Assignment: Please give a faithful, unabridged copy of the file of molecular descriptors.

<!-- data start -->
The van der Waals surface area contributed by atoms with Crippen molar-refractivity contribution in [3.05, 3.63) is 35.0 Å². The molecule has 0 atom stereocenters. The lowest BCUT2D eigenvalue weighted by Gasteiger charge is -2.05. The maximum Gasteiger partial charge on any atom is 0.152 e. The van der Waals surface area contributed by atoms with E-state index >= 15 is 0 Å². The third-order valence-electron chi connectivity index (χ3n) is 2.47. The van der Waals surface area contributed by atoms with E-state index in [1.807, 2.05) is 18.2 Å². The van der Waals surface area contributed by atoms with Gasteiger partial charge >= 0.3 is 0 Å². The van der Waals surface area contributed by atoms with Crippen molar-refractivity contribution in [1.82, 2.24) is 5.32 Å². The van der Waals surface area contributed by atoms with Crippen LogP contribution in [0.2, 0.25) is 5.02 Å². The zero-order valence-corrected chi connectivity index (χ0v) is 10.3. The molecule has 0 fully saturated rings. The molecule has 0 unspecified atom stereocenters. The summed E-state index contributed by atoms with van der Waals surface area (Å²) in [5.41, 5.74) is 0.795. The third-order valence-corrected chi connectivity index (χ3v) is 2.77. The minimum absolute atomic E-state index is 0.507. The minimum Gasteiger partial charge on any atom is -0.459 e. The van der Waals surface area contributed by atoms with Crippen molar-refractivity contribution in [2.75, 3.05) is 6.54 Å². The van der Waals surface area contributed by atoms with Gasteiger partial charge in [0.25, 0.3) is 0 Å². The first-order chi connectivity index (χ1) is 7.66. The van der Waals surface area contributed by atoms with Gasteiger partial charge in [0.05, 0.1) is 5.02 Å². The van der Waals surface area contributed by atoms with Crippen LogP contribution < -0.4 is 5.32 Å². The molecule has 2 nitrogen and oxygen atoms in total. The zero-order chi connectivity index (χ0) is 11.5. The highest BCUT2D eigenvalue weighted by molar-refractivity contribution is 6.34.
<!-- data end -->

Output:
The van der Waals surface area contributed by atoms with Crippen molar-refractivity contribution in [3.05, 3.63) is 35.0 Å². The molecule has 0 atom stereocenters. The lowest BCUT2D eigenvalue weighted by Gasteiger charge is -2.05. The maximum Gasteiger partial charge on any atom is 0.152 e. The van der Waals surface area contributed by atoms with E-state index >= 15 is 0 Å². The third-order valence-electron chi connectivity index (χ3n) is 2.47. The van der Waals surface area contributed by atoms with E-state index in [1.807, 2.05) is 18.2 Å². The van der Waals surface area contributed by atoms with Gasteiger partial charge >= 0.3 is 0 Å². The van der Waals surface area contributed by atoms with Crippen molar-refractivity contribution in [1.82, 2.24) is 5.32 Å². The van der Waals surface area contributed by atoms with Crippen LogP contribution in [0.2, 0.25) is 5.02 Å². The zero-order valence-corrected chi connectivity index (χ0v) is 10.3. The molecule has 0 fully saturated rings. The molecule has 0 unspecified atom stereocenters. The summed E-state index contributed by atoms with van der Waals surface area (Å²) in [5.41, 5.74) is 0.795. The third-order valence-corrected chi connectivity index (χ3v) is 2.77. The minimum absolute atomic E-state index is 0.507. The minimum Gasteiger partial charge on any atom is -0.459 e. The van der Waals surface area contributed by atoms with Crippen molar-refractivity contribution in [2.75, 3.05) is 6.54 Å². The van der Waals surface area contributed by atoms with Gasteiger partial charge in [0.25, 0.3) is 0 Å². The first-order chi connectivity index (χ1) is 7.66. The van der Waals surface area contributed by atoms with Gasteiger partial charge in [0.05, 0.1) is 5.02 Å². The van der Waals surface area contributed by atoms with Crippen LogP contribution < -0.4 is 5.32 Å². The molecule has 2 nitrogen and oxygen atoms in total. The zero-order chi connectivity index (χ0) is 11.5. The highest BCUT2D eigenvalue weighted by molar-refractivity contribution is 6.34.